In physics, what is defined as the product of an object's mass and velocity?

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The product of mass and velocity is momentum.  

A good way to summarize momentum is to say momentum is mass in motion. All objects have mass, but not all objects are moving; therefore, not all objects have momentum. If an object is moving, though, it has momentum. Because the equation for momentum involves multiplication, increases in either mass or velocity will result in the increase of momentum. That means a football linebacker can increase his hitting power by gaining mass, becoming faster, or both.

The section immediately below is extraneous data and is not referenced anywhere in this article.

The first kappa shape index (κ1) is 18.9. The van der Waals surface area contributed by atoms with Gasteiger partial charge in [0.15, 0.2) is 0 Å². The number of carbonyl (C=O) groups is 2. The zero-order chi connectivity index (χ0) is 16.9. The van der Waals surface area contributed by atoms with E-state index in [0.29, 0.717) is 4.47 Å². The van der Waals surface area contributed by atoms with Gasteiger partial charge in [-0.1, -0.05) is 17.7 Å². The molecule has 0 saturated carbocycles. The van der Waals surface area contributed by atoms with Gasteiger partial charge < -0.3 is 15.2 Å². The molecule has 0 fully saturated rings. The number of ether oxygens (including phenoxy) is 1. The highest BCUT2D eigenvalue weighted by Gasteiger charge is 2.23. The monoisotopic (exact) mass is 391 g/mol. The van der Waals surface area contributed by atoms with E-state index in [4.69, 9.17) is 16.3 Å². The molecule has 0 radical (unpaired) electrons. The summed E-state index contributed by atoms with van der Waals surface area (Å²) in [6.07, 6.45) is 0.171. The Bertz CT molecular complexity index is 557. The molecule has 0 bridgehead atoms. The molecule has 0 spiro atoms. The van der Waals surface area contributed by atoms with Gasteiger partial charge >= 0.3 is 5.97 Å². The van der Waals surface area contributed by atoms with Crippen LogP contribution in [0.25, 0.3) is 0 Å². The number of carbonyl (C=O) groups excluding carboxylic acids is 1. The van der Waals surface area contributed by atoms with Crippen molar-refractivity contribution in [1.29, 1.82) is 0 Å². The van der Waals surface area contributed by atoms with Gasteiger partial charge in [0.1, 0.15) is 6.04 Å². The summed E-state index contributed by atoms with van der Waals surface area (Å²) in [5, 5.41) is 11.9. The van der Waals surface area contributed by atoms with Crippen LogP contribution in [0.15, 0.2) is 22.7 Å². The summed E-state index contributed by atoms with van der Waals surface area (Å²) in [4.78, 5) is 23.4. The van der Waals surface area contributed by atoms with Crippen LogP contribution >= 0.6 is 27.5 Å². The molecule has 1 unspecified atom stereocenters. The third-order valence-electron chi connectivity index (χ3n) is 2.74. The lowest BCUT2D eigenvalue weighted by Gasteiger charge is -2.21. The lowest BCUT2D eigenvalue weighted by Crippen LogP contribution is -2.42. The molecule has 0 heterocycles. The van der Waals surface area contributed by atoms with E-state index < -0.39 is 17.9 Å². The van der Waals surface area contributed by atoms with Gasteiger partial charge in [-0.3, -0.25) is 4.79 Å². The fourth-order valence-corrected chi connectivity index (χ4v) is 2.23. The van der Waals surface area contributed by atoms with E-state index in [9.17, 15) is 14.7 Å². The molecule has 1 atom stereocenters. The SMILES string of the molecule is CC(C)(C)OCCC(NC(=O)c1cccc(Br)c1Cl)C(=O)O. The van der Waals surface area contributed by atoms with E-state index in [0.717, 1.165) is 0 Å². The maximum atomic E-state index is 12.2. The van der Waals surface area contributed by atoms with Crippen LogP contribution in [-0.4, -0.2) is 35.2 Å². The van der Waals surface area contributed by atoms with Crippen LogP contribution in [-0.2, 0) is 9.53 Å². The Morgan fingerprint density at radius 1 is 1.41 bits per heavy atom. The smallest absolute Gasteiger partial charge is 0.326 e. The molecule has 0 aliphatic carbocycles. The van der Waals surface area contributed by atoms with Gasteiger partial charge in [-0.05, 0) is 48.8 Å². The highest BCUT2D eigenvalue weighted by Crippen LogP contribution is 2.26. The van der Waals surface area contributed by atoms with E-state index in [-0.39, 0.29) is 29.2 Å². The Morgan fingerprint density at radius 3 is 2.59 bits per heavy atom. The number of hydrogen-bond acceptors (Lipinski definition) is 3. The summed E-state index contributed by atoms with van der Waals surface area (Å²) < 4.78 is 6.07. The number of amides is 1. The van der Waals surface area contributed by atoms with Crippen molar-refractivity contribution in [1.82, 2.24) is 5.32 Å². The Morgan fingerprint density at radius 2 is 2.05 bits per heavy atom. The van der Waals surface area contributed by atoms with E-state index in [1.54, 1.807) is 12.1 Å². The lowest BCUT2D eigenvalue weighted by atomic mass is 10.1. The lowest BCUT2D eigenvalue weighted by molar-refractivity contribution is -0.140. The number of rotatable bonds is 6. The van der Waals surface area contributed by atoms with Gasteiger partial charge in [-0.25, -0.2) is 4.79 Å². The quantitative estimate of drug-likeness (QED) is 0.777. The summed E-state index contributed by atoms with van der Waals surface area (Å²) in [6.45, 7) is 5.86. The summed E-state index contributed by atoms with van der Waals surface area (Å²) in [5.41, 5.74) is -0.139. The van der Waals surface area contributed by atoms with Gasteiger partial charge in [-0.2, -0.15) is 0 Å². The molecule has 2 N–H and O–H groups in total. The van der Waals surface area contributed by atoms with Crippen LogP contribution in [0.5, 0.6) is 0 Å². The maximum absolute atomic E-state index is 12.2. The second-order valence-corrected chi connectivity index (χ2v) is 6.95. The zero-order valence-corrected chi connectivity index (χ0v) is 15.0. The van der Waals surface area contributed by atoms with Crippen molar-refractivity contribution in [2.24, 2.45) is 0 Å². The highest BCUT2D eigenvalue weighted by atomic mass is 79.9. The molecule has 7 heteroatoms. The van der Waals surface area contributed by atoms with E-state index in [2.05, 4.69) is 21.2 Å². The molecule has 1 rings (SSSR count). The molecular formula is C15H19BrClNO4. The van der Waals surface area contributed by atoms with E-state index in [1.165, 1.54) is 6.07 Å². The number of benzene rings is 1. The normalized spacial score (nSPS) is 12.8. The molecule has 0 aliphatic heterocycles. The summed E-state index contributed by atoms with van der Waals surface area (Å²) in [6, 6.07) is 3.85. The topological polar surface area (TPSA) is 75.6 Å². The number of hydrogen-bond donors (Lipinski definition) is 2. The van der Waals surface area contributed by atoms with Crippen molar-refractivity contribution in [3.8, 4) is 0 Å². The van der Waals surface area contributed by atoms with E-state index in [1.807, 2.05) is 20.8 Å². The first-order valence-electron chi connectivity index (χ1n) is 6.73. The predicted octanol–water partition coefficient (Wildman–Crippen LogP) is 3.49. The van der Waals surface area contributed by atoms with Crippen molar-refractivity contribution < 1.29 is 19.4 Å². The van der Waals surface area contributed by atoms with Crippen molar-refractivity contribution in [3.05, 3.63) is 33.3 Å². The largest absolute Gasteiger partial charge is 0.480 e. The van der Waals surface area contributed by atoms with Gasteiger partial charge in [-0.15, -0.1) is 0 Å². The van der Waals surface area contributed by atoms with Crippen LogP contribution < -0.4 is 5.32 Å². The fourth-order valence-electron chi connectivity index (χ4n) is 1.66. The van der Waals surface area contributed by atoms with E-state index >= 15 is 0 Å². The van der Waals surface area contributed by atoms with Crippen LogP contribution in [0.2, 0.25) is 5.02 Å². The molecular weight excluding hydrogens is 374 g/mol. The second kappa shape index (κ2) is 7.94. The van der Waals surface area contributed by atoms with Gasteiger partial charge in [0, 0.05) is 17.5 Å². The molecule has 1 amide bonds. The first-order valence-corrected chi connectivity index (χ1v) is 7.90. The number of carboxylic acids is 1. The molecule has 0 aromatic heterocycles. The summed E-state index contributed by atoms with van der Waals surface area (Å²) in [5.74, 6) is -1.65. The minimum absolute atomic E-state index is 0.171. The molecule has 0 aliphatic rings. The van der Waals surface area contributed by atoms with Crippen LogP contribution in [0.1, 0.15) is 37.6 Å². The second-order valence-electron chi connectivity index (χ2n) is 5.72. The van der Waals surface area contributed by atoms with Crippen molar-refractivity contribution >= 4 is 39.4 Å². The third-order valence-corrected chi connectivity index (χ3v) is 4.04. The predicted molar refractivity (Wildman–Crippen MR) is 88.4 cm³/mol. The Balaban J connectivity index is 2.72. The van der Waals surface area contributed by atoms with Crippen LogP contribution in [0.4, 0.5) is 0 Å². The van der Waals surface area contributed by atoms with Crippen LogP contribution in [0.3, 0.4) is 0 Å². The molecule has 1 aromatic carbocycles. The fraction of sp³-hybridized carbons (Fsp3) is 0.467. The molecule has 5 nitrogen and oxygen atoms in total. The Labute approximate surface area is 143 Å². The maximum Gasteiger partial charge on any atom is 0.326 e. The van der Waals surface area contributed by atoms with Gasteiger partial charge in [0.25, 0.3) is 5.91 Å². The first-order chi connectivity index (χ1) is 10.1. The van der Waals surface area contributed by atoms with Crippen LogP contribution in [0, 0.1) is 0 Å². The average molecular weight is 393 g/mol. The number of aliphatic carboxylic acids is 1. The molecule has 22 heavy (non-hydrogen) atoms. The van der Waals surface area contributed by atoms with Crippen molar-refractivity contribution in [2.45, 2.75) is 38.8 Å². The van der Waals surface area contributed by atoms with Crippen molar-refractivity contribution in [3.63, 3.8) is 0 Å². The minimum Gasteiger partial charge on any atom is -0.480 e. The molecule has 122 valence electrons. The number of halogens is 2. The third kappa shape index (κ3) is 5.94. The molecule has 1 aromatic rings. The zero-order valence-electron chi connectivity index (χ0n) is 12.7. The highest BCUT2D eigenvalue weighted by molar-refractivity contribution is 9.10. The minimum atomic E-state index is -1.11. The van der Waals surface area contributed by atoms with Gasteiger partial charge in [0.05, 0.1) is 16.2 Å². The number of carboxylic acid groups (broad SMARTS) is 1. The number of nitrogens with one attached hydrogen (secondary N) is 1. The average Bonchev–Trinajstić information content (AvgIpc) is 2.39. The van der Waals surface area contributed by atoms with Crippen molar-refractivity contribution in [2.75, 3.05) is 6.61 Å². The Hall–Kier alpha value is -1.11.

Some students occasionally confuse momentum and inertia. All objects always have inertia because inertia depends only on mass. Inertia is a resistance to changes in any motion. An object will have the exact same inertia whether it is moving or not, but an object will have zero momentum if it is stationary. That particular object's momentum will increase as it begins to increase its velocity. 

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